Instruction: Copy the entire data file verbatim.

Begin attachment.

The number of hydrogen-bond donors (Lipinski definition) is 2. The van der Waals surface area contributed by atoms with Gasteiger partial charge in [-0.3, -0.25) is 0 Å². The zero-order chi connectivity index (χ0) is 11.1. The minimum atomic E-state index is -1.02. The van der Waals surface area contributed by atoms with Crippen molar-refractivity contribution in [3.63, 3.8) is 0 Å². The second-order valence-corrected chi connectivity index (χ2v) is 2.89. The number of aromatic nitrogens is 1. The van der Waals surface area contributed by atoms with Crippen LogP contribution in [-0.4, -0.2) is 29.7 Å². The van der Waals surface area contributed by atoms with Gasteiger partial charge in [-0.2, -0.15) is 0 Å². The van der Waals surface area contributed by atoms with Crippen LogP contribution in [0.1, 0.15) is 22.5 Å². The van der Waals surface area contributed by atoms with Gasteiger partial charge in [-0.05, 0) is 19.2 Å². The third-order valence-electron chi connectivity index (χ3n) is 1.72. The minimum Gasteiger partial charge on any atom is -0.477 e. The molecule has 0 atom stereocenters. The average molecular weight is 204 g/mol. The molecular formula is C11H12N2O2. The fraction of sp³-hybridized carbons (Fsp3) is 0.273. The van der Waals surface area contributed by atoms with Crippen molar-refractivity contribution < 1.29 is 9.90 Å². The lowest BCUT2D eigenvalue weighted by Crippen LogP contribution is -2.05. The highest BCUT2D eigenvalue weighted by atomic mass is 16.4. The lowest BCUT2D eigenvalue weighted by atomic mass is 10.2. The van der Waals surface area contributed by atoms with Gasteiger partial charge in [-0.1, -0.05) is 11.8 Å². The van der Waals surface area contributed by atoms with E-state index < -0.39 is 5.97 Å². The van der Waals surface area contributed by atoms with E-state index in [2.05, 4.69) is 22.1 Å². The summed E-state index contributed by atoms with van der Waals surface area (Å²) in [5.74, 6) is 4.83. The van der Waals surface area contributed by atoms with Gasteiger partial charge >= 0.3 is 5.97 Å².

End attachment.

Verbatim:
The number of hydrogen-bond donors (Lipinski definition) is 2. The van der Waals surface area contributed by atoms with Gasteiger partial charge in [-0.3, -0.25) is 0 Å². The zero-order chi connectivity index (χ0) is 11.1. The minimum atomic E-state index is -1.02. The van der Waals surface area contributed by atoms with Crippen molar-refractivity contribution in [3.63, 3.8) is 0 Å². The second-order valence-corrected chi connectivity index (χ2v) is 2.89. The number of aromatic nitrogens is 1. The van der Waals surface area contributed by atoms with Crippen LogP contribution in [-0.4, -0.2) is 29.7 Å². The van der Waals surface area contributed by atoms with Gasteiger partial charge in [-0.2, -0.15) is 0 Å². The van der Waals surface area contributed by atoms with Crippen LogP contribution in [0.1, 0.15) is 22.5 Å². The van der Waals surface area contributed by atoms with Gasteiger partial charge in [-0.05, 0) is 19.2 Å². The third-order valence-electron chi connectivity index (χ3n) is 1.72. The minimum Gasteiger partial charge on any atom is -0.477 e. The molecule has 0 atom stereocenters. The average molecular weight is 204 g/mol. The molecular formula is C11H12N2O2. The fraction of sp³-hybridized carbons (Fsp3) is 0.273. The van der Waals surface area contributed by atoms with Crippen molar-refractivity contribution < 1.29 is 9.90 Å². The lowest BCUT2D eigenvalue weighted by Crippen LogP contribution is -2.05. The highest BCUT2D eigenvalue weighted by atomic mass is 16.4. The lowest BCUT2D eigenvalue weighted by atomic mass is 10.2. The van der Waals surface area contributed by atoms with Gasteiger partial charge in [-0.1, -0.05) is 11.8 Å². The van der Waals surface area contributed by atoms with E-state index < -0.39 is 5.97 Å². The van der Waals surface area contributed by atoms with E-state index in [2.05, 4.69) is 22.1 Å². The summed E-state index contributed by atoms with van der Waals surface area (Å²) in [5.74, 6) is 4.83. The van der Waals surface area contributed by atoms with Gasteiger partial charge >= 0.3 is 5.97 Å².